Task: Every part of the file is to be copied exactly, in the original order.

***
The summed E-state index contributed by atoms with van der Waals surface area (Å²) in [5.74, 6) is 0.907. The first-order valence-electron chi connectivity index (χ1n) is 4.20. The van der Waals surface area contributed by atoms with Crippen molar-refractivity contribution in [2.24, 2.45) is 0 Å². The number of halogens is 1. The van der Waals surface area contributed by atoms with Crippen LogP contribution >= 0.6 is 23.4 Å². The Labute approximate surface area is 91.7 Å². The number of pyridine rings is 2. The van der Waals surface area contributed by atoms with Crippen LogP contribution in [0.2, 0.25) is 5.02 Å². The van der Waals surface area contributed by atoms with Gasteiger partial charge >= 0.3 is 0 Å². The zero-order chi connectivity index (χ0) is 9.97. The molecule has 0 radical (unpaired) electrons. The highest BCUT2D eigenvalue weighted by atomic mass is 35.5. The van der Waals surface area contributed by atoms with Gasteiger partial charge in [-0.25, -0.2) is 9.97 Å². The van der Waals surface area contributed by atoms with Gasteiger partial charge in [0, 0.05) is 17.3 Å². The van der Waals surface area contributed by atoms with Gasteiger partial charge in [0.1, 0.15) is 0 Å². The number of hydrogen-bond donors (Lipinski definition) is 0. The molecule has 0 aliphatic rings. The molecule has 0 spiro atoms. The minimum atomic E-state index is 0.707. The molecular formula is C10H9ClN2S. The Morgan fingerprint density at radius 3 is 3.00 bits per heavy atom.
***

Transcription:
The summed E-state index contributed by atoms with van der Waals surface area (Å²) in [5.74, 6) is 0.907. The first-order valence-electron chi connectivity index (χ1n) is 4.20. The van der Waals surface area contributed by atoms with Crippen molar-refractivity contribution in [2.24, 2.45) is 0 Å². The number of halogens is 1. The van der Waals surface area contributed by atoms with Crippen LogP contribution >= 0.6 is 23.4 Å². The Labute approximate surface area is 91.7 Å². The number of pyridine rings is 2. The van der Waals surface area contributed by atoms with Crippen LogP contribution in [0.2, 0.25) is 5.02 Å². The van der Waals surface area contributed by atoms with Gasteiger partial charge >= 0.3 is 0 Å². The zero-order chi connectivity index (χ0) is 9.97. The molecule has 0 radical (unpaired) electrons. The highest BCUT2D eigenvalue weighted by atomic mass is 35.5. The van der Waals surface area contributed by atoms with Gasteiger partial charge in [-0.25, -0.2) is 9.97 Å². The van der Waals surface area contributed by atoms with Gasteiger partial charge in [0, 0.05) is 17.3 Å². The van der Waals surface area contributed by atoms with Gasteiger partial charge in [0.1, 0.15) is 0 Å². The number of hydrogen-bond donors (Lipinski definition) is 0. The molecule has 0 aliphatic rings. The molecule has 0 spiro atoms. The minimum atomic E-state index is 0.707. The molecular formula is C10H9ClN2S. The Morgan fingerprint density at radius 3 is 3.00 bits per heavy atom.